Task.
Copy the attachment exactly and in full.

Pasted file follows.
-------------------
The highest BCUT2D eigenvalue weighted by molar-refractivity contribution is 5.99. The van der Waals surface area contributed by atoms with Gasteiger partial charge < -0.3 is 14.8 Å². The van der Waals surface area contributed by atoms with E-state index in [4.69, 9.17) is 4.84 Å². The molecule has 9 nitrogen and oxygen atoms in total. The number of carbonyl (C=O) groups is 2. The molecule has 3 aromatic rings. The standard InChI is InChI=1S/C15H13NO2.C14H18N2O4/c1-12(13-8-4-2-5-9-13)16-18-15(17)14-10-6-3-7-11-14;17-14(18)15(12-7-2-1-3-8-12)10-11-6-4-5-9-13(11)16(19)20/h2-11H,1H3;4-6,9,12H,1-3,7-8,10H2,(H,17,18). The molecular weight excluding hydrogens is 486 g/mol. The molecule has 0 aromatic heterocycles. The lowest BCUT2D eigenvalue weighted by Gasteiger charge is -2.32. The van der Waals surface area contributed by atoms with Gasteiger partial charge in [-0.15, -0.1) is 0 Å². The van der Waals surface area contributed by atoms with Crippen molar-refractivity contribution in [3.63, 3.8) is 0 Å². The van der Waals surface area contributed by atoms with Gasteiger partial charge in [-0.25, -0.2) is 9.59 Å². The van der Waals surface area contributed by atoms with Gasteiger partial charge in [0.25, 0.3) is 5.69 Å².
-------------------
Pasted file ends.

The highest BCUT2D eigenvalue weighted by molar-refractivity contribution is 5.99. The van der Waals surface area contributed by atoms with Gasteiger partial charge < -0.3 is 14.8 Å². The van der Waals surface area contributed by atoms with E-state index in [4.69, 9.17) is 4.84 Å². The molecule has 9 nitrogen and oxygen atoms in total. The number of carbonyl (C=O) groups is 2. The molecule has 3 aromatic rings. The standard InChI is InChI=1S/C15H13NO2.C14H18N2O4/c1-12(13-8-4-2-5-9-13)16-18-15(17)14-10-6-3-7-11-14;17-14(18)15(12-7-2-1-3-8-12)10-11-6-4-5-9-13(11)16(19)20/h2-11H,1H3;4-6,9,12H,1-3,7-8,10H2,(H,17,18). The molecular weight excluding hydrogens is 486 g/mol. The molecule has 0 aromatic heterocycles. The lowest BCUT2D eigenvalue weighted by Gasteiger charge is -2.32. The van der Waals surface area contributed by atoms with Gasteiger partial charge in [-0.15, -0.1) is 0 Å². The van der Waals surface area contributed by atoms with Crippen molar-refractivity contribution in [3.63, 3.8) is 0 Å². The van der Waals surface area contributed by atoms with Gasteiger partial charge in [-0.25, -0.2) is 9.59 Å². The van der Waals surface area contributed by atoms with Gasteiger partial charge in [0.25, 0.3) is 5.69 Å².